Top Data Challenges How to make most out of your ITSM data

ITSM organizations generate a deluge of digital information. ITSM staff interact directly with end-users to talk about the most pressing issues and feedback on your product features and services. ITSM also collects data from digital solutions that serve some level of process automation for individual and isolated functional domains. This wealth of data promises useful insights that can guide ITSM workflows based on concrete information. However, making sense of the data generated across distributed and isolated sources is a growing data challenge that many ITSM leaders struggle to overcome.


Let’s review the core data challenges facing ITSM leaders who have access to information but remain unable to manage it effectively and therefore fail to derive insightful knowledge from ITSM data. These challenges include the sheer volume, variety and velocity of ITSM data, inadequate integration and siloed knowledge bases due to SaaS technology adoption, inaccurate and inadequate descriptions of the underlying problems due to traditional automation, limited access to information that can optimize ITSM workflows from a business impact perspective, concerns around data quality management and governance, unstructured data, multi-language barriers, and enterprise jargons and lingo.


These data challenges can significantly hinder an organization’s ability to deliver high-quality services and meet customer needs, which is why it is crucial to leverage hyperautomation intelligence to extract valuable insights and drive operational excellence.

Trends & Research

1. Volumes, Variety and Velocity:

ITSM data is both an opportunity and a challenge: it comes in many forms, from multiple sources and in real-time, and therefore contains unprecedented insights into customer behavior and expectations, ITSM operations and market conditions. The same attribute is also the greatest big data challenge: the sheer volume, variety and velocity of ITSM data renders traditional analytics and automation solutions ineffective for extracting that knowledge. Managing the data for quality, compliance and security only creates additional burden on the limited ITSM staff.

2. SaaS Technology Adoption:

Leaders invest in multiple technologies to serve the diverse needs of their ITSM organization. The global ITSM solutions industry is expected to reach $9 billion in the next five years – without accounting for the complementing enterprise IT solutions and services such as cloud computing and AI solutions. Increased adoption rates means that organizations are investing in multiple solutions that do not integrate adequately and maintain a siloed knowledge base. According to recent research, an average business organization with fewer than 100 employees operates over 100 SaaS applications. These tools hold critical insights into technology utilization, service delivery, finance, user experience management and other functional departments.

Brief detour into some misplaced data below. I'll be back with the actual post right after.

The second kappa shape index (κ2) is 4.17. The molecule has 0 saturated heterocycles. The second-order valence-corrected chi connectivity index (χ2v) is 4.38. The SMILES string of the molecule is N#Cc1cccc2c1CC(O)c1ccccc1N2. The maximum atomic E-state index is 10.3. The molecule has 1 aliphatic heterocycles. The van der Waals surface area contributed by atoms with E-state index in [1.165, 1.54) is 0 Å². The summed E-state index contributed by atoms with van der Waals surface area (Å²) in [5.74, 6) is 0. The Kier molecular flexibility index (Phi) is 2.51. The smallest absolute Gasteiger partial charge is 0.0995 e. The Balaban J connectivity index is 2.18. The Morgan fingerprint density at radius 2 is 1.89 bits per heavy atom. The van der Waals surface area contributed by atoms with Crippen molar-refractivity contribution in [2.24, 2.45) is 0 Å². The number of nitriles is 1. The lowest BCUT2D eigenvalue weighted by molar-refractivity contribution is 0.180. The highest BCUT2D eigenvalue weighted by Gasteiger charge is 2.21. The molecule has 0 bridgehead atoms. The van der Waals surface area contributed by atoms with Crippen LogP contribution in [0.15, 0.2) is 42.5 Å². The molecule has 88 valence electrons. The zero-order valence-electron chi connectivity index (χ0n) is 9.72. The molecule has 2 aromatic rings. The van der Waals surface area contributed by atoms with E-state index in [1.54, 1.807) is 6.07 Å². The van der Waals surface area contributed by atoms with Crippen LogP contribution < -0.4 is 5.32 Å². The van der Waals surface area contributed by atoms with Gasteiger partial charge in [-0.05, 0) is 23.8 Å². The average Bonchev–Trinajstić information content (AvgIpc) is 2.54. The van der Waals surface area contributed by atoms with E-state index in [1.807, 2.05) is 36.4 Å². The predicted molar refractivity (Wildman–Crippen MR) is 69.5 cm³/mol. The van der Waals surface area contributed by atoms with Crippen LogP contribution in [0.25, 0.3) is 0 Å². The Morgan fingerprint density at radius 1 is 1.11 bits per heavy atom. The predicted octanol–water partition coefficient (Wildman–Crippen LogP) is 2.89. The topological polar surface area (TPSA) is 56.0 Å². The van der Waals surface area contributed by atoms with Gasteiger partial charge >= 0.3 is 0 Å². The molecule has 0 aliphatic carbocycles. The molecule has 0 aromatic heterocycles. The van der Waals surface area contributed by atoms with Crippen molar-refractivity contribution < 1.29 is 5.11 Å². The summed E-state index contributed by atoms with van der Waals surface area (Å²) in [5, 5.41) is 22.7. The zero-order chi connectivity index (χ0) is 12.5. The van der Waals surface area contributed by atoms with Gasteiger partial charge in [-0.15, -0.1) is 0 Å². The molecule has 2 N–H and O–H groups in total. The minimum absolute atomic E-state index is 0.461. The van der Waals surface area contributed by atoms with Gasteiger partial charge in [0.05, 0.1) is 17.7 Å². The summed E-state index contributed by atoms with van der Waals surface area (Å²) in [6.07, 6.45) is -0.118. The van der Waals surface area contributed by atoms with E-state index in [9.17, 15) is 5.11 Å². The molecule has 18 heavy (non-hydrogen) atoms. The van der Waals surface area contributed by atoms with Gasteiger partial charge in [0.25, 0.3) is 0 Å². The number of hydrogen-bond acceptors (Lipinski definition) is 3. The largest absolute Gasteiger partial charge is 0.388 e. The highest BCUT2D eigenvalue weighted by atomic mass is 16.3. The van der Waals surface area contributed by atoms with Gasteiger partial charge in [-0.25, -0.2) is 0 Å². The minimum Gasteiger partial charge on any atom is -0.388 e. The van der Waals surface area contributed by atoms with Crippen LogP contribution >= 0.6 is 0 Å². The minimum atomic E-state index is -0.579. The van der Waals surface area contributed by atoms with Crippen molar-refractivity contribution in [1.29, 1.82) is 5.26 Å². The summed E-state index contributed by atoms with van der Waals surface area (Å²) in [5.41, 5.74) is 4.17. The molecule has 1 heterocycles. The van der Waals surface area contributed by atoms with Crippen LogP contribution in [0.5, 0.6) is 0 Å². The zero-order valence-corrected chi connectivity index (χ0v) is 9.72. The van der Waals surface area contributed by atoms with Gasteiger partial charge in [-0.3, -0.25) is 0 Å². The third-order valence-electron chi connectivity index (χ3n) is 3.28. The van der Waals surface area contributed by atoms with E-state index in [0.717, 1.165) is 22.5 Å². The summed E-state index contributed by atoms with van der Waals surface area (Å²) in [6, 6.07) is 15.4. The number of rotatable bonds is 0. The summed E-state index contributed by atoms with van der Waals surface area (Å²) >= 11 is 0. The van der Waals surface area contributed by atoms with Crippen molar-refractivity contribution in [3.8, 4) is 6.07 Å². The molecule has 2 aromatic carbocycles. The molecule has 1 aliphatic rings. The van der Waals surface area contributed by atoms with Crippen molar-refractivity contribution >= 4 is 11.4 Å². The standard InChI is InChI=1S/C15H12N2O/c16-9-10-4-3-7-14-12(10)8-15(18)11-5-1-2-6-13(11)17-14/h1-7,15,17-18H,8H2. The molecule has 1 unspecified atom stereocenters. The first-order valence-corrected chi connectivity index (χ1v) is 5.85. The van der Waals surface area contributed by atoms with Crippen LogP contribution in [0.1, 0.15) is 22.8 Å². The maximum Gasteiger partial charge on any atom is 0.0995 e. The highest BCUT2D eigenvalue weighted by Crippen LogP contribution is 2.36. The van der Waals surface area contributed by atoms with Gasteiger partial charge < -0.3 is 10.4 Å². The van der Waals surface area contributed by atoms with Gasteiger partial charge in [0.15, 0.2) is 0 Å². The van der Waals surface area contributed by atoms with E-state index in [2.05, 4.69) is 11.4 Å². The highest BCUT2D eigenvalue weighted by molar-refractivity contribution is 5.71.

3. Traditional Automation:

Traditional Robotic Process Automation (RPA) allows ITSM users to automate independent processes: for instance, tickets for certain categories can be programmatically routed to specified resolution teams. In practice, these categories can be both inaccurate and not adequately descriptive of the underlying problems. While ITSM leaders access information on ticket handling and queues, the data only describes ticketing workflows that follow hard-coded automation rules with no contextual knowledge on impactful metrics such as evolving ticket workload, use expectations and business impact of ticket routing decisions.

4. Finding Business Focus?

The disconnect across hierarchical levels of the ITSM organizations means that front-line ITSM staff and resolution teams may not have access to information that can optimize ITSM workflows from a business impact perspective. Front-line staff may be expected to resolve issues based on metrics such as Ticket Volumes and First Contact Resolution, but what about metrics that capture business impact such as Mean Time to Resolve (MTTR) and Mean Time to Failure (MTTF). Since ITSM data and reporting is maintained in silos, depending on the distributed set of tools employed by various members of the ITSM organization, front-line staff and engineering teams are not always able to align ITSM workflows and ticket routing decisions based on business impact.